This book has twists and turns and action aplenty. In the course of her investigating, Jessie gets on the radar of some pretty nasty dudes, and one comes after her with the intent to kill. That doesn’t happen. Jessie is tough and persistent, and she does what she feels is right without much concern that the consequences to her may be unpleasant. I like her! I also love the little detail that her house is a converted cable car. Jessie sounds like someone I could really get along with.

The book ends in rather open-ended fashion. Don’t worry, you won’t find major plot line cliffhangers – it just reads like there could be more story yet to come. I would love to see more books set in Jessie Teska’s universe. Thanks to Harlequin Hanover Square for the review copy of the book.

About the Authors:

Judy Melinek was an assistant medical examiner in San Francisco for nine years, and today works as a forensic pathologist in Oakland and as CEO of PathologyExpert Inc. She and T.J. Mitchell met as undergraduates at Harvard, after which she studied medicine and practiced pathology at UCLA. Her training in forensics at the New York City Office of Chief Medical Examiner is the subject of their first book, the memoir Working Stiff: Two Years, 262 Bodies, and the Making of a Medical Examiner.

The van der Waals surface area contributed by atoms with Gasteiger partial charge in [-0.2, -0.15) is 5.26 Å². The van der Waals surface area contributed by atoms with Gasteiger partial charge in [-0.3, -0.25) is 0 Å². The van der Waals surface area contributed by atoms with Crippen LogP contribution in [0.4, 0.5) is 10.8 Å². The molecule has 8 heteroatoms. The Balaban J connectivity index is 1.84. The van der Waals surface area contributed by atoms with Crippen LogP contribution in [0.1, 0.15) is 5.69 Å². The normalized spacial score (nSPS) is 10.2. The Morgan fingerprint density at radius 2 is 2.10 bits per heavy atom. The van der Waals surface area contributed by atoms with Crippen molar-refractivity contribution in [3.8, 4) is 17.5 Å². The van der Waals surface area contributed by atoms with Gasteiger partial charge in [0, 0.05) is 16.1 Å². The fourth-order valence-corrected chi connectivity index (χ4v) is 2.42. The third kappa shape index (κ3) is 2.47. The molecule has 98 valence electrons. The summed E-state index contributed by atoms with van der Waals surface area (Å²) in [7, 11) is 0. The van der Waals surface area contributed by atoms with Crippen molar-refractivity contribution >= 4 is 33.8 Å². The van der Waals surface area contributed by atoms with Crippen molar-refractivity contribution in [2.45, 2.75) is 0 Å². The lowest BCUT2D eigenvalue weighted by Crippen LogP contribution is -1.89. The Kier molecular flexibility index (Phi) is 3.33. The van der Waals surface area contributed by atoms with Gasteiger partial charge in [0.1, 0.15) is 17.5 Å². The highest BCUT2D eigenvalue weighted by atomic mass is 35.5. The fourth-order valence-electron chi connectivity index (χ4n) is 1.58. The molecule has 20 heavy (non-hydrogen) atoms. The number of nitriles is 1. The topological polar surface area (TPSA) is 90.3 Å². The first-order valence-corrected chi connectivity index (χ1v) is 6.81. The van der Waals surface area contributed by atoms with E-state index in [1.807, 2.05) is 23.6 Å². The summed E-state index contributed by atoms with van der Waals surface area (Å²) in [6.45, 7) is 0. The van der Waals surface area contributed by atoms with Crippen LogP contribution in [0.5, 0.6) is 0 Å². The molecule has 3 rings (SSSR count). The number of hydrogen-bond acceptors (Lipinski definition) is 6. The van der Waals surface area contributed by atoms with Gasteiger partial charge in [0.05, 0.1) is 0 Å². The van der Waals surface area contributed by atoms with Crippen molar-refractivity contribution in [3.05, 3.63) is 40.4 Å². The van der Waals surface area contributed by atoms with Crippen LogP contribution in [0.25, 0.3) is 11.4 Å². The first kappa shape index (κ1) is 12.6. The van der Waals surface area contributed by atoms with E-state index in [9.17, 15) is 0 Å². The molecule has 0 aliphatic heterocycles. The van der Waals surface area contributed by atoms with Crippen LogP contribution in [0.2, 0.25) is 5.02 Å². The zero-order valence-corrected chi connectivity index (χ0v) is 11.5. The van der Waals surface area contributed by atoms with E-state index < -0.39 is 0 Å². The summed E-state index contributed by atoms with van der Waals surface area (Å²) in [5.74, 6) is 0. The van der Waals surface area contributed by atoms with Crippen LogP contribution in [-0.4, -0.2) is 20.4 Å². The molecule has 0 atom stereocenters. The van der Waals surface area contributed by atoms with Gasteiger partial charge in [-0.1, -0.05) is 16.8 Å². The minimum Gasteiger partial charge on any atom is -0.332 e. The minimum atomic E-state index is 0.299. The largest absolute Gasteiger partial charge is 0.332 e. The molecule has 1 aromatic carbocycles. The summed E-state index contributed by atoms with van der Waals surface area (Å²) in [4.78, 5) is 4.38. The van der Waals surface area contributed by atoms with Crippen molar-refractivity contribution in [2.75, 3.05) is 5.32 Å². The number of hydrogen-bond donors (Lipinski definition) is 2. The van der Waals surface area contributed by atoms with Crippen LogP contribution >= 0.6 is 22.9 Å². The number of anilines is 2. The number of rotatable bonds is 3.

T.J. Mitchell is a writer with an English degree from Harvard, and worked in the film industry before becoming a full-time stay-at-home dad. He is the New York Times bestselling co-author of Working Stiff: Two Years, 262 Bodies, and the Making of a Medical Examiner with his wife, Judy Melinek.



FB: @DrWorkingStiff



Disclaimer: I received a complimentary review copy of this book from the publisher, Harlequin Hanover Square. All opinions here are my own, and I don’t say nice things about books I don’t like.

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Book Review: The Angels of Evernow by Heidi Catherine (The Kingdoms of Evernow #5)

  • Title: The Angels of Evernow
  • Series: The Kingdoms of Evernow, Book 5
  • Author: Heidi Catherine
  • Genre: Fantasy, Young Adult, Sword & Sorcery, Epic Fantasy
  • Where to buy: Amazon (affiliate link – releases Nov. 6)
  • Would I recommend: Oh my gosh, have you not been paying attention? GO GET THE SERIES. Do it. Now.

From Goodreads:

Will the Evernow be united at last or will the wicked Queen blind them all?

Taken far from her home, Lily has been forced to mine for treasures alongside an army of starving children. Until the Queen decides she’d like the King to present her with the greatest treasure of all—a daughter.

Lily is brought to the Queen’s bejewelled palace in the middle of the angry sea, only to discover the Queen is as mad as she is selfish. She demands Lily tell her bedtime stories, polish her crystals, and dive into the freezing ocean to search for the magic treasure she lost when she threw it from her tower in a fit of rage.